The Lucan Murders


[...] By 1873 the sons had all grown to manhood, and it was then admitted on all sides that a finer looking family did not live in Biddulph. They were all well-built, muscular men, with curly hair and well-cut features. In the year last mentioned the two elder boys engaged themselves with a man named McFee to drive an opposition stage from Exeter to London. They made many friends on the road by their accommodating and obliging manner, and when two years subsequently they got possession of the line themselves they were largely patronized and met with considerable success. But all the while they were at loggerheads with a competitor, and many are the disputes and fights reported to have occurred between the rival owners. Each party had their friends in the village, and by-and-bye nearly all the residents became involved on one side or the other. This was the commencement of the troubles that have made Lucan notorious throughout the Province. [...]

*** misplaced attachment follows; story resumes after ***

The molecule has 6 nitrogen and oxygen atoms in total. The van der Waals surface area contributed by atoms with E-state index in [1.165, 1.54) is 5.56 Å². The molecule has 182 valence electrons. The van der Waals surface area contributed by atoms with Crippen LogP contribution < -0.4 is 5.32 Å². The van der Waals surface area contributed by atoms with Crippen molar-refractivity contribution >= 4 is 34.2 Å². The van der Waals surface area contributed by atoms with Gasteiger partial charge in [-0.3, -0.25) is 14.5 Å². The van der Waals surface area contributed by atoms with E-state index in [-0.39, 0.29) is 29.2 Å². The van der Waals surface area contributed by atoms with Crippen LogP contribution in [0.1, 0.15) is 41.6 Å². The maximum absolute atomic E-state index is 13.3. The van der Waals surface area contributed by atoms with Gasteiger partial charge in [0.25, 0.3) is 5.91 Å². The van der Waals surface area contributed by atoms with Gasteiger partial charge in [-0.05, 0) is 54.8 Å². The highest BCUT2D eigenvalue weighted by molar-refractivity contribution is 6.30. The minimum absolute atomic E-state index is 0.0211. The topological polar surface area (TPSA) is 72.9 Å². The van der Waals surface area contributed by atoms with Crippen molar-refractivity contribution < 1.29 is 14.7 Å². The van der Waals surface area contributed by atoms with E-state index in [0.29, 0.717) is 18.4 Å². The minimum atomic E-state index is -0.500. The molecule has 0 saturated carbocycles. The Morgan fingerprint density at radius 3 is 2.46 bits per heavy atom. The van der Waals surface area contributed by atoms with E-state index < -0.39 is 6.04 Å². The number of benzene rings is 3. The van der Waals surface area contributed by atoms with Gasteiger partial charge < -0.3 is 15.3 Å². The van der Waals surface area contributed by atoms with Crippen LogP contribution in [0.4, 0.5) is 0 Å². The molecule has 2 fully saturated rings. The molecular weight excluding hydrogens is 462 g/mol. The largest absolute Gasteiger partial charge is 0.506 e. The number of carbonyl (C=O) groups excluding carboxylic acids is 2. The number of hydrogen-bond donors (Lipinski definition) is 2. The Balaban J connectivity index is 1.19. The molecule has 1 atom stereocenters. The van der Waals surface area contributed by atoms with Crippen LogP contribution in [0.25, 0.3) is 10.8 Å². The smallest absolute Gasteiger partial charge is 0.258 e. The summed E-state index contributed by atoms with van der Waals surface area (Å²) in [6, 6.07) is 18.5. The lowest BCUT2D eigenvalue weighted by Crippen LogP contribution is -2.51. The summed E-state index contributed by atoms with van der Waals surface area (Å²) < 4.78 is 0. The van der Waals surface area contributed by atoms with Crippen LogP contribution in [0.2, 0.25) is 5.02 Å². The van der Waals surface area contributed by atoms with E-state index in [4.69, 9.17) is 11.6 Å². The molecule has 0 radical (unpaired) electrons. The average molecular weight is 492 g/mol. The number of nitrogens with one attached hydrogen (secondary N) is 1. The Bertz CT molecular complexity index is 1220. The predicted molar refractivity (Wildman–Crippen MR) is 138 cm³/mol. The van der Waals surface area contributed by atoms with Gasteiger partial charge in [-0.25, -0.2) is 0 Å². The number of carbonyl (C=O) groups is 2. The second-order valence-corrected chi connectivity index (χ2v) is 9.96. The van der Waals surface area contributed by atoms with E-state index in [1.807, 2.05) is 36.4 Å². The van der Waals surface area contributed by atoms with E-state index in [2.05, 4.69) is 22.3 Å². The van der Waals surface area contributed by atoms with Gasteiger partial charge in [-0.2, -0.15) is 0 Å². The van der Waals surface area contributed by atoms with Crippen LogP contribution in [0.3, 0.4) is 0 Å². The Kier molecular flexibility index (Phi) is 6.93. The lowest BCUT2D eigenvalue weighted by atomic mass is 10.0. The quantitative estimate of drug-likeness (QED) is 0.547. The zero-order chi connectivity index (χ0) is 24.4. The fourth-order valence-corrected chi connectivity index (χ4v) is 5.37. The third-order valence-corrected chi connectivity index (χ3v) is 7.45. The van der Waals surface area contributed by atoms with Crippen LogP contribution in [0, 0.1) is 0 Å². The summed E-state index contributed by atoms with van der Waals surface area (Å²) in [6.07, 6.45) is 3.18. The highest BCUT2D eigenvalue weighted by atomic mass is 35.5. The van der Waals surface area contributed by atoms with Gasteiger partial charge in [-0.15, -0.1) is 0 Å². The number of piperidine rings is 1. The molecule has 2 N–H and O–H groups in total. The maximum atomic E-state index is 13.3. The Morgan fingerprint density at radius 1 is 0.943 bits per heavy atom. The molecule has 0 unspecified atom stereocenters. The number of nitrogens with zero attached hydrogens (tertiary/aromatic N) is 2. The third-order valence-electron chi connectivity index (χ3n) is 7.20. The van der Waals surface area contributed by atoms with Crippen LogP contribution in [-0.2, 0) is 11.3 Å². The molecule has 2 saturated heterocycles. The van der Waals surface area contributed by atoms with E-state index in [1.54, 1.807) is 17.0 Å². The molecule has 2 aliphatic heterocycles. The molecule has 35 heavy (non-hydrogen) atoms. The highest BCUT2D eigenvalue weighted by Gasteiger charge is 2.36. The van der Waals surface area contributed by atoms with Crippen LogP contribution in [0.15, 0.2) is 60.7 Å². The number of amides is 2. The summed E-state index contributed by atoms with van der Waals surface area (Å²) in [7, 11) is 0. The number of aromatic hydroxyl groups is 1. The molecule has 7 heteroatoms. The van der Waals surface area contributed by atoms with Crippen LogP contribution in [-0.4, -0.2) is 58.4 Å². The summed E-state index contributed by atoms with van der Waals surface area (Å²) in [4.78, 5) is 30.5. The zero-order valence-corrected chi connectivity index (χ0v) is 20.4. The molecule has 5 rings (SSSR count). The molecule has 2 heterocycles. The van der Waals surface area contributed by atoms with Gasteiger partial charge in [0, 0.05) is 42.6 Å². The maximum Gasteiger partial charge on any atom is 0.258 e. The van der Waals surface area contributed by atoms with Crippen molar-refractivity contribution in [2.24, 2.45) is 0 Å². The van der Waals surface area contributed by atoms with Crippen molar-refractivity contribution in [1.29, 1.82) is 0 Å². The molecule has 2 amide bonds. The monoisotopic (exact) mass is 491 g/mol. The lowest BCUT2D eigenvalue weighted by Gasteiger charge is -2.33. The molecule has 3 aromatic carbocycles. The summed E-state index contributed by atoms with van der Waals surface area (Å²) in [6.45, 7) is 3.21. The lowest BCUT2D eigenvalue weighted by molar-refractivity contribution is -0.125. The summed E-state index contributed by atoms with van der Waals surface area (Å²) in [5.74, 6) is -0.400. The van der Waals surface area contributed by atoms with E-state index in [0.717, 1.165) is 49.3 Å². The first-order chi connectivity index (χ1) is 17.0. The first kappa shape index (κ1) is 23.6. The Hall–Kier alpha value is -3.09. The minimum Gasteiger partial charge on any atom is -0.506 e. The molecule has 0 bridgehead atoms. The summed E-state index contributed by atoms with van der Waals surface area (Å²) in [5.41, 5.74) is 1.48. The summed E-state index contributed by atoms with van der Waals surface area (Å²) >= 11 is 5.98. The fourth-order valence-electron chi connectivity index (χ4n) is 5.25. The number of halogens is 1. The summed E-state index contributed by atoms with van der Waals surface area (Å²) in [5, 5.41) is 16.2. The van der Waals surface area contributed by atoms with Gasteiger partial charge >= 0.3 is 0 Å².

Source: Unknown, "The Lucan Murders, Later History," Toronto Globe, February 6, 1880.

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